The Global Fat Bike Summit reported that fat bike sales doubled from 2011 to 2012, then doubled again from 2012 to 2013. The category is growing, and the ease with which the oversized tires float over sand, snow and technical rock sections is to thank. The fat bike story began in 1987, when Simon Rakower, the technical support lead for the Iditasport (then called the Iditabike), a 160-mile bike race across Alaska, created his own solution for the race that allowed participants to float across the snow: he made extra-wide rims by welding two rims together and cutting out the middle ridge, resulting in a product that was 44mm wide. In 2005, Minnesota-based Surly launched the first “official” fat bike called the the Pugsley. Today, options abound. Whether you’re looking for something to ride casually through the winter months or a race monster, we’ve got five bikes to cover your needs.

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Borealis Yampa XX1


Best Race Bike: Borealis is the new kid on the block, with a big ambition: designing the most advanced fat bike. The Yampa XX1 is a lean fat bike with carbon construction that is as advanced as anything you’ll find in the market. They’ve set a new industry standard by using 190mm centered rear spacing to clear the largest fat tire and rim setup along with a 2 x 10 drivetrain to make it up any hill and avoid spinning out on long flats. Borealis offers the Yampa as a frameset and also offers complete bikes available in four sizes, from small to extra-large, ideal for racers of all shapes and sizes.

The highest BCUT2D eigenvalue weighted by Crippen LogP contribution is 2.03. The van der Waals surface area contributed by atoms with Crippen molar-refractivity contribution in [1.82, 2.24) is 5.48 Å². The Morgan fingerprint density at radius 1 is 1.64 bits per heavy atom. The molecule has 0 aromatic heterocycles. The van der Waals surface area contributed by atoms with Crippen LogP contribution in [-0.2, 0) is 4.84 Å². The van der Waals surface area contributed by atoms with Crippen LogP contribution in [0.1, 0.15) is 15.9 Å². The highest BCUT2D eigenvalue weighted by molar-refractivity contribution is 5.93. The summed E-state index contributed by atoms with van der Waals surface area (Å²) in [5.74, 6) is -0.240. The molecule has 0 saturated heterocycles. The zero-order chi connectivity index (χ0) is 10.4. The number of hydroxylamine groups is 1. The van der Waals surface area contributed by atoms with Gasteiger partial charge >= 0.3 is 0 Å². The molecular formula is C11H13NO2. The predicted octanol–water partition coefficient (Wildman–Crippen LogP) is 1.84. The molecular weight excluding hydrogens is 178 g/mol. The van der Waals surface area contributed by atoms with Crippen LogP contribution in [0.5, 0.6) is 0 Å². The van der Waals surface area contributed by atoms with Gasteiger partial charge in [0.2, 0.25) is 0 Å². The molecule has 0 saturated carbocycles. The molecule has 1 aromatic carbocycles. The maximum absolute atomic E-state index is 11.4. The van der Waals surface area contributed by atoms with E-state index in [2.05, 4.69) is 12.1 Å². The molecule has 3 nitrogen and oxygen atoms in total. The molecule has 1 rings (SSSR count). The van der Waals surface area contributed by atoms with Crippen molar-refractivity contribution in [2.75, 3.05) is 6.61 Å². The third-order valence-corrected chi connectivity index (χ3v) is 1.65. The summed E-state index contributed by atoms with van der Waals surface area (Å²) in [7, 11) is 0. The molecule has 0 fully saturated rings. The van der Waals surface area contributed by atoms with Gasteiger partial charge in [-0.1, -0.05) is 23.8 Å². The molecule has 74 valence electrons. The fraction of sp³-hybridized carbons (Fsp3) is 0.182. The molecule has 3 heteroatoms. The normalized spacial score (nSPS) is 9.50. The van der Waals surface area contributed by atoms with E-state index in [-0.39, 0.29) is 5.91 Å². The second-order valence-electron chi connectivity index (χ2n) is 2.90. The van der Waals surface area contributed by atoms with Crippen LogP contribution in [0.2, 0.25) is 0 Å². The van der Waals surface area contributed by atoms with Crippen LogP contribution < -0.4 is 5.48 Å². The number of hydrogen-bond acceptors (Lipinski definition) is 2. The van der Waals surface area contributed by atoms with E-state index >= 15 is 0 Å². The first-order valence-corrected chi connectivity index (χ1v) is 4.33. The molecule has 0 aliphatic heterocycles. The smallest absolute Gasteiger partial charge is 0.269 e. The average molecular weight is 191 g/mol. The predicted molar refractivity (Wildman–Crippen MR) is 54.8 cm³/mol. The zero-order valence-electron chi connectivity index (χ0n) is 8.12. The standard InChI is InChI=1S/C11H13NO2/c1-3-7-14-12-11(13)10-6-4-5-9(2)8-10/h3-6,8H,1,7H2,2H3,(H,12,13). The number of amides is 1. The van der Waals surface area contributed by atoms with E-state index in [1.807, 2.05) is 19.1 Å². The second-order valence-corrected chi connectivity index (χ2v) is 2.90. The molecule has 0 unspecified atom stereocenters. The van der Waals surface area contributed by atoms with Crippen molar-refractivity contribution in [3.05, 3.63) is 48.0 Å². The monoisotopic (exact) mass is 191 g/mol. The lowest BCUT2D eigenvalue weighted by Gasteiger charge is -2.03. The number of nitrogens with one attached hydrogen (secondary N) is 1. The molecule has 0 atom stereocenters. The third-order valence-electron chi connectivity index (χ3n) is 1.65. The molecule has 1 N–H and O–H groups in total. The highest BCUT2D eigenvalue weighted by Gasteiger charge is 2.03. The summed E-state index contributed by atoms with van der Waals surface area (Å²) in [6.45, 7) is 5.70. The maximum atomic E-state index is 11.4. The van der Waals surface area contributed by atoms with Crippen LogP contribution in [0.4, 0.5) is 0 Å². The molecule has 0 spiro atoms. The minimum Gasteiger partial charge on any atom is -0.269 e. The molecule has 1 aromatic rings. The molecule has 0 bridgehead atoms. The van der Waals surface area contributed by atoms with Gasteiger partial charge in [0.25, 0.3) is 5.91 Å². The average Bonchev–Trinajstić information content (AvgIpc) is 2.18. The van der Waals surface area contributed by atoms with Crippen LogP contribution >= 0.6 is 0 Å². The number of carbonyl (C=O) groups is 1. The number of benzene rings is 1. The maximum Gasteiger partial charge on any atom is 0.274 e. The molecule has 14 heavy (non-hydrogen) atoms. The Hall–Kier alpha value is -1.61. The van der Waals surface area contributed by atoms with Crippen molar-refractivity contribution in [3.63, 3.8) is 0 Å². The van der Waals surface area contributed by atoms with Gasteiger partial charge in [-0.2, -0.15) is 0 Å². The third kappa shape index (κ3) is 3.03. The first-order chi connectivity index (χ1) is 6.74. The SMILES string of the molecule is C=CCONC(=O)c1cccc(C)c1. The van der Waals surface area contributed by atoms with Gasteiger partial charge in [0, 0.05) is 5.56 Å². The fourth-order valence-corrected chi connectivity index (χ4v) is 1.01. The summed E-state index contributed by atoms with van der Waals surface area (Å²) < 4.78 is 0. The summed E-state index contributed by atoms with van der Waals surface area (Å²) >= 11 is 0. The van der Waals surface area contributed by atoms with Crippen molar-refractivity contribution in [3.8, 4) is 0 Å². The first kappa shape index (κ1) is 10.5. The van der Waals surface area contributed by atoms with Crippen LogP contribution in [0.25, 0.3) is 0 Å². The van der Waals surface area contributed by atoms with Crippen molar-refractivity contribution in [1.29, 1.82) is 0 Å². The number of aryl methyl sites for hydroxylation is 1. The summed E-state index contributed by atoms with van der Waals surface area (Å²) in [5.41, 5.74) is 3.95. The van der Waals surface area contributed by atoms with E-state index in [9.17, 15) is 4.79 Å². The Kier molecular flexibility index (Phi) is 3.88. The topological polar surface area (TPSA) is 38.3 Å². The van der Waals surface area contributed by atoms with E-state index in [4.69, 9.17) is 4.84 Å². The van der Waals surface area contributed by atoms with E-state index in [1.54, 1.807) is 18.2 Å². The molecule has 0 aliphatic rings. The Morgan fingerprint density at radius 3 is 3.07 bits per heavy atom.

Ventana El Gordo


Best All-Around Bike: Ventana has been making custom mountain bikes for over 20 years. The El Gordo’s 4.5 pound frame is made out of 6061 aluminum and is compatible with multiple tire sizes, allowing variation depending on the kind of terrain you’re planning to conquer. The El Gordo stays true to Ventana’s rich history of custom bikes by providing three levels of geometry customization for a perfect fit, plus multiple color combinations to add equally unique style. The price below is for the frame only.

Specialized Fatboy


Best Mid-Range Bike: Double-digit growth year after year has brought in the cycling industry big boys. The Fatboy is Specialized’s first bike in the category, and the big-name brand has delivered a lightweight frame and fork with 4.6-inch Specialized Ground Control tires, a fully butted M4 premium aluminum frame with 190mm rear spacing and a tapered head tube with clearance for five-inch tires. The lightweight frame and mix of quality components from SRAM, Tektro and Specialized at a reasonable price point make the Fatboy a great choice for beginners on up to experienced riders.

Surly Moonlander


Best Out-of-Bounds Bike: The team at Surly describes the Moonlander as the bike that’s designed to ride where there are no roads, no trails and no people. The Moonlander’s 4.8-inch tires on 100mm rims allow the tire pressure to run extremely low for gliding across almost anything in your path. The Moonlander’s geometry has the the right mix of bottom bracket height for clearing obstacles and a high head tube, the perfect set up for comfort during all-day rides. Surly offers the Moonlander as a complete bike with a bombproof mix of components or as a frame set with sizes that range from small (16-inch) to XLL (22-inch, extra long).

Framed Minnesota 2.0


Best Starter Bike: Framed knows that we don’t all have a few thousand dollars to blow on a new type of bike. They set out to make a comprehensive fat bike for under $900. The Minnesota 2.0 differentiates itself in more ways than price alone. Its shorter cockpit provides more of freeride feel, which should spur some inventive ways of hucking, and the ability to easily switch to some Framed Fattie Slims will make rolling around town much faster. The Minnesota comes in at a hefty 35 pounds (no fat jokes), but at the price point is well equipped with a mix of SRAM and Avid components.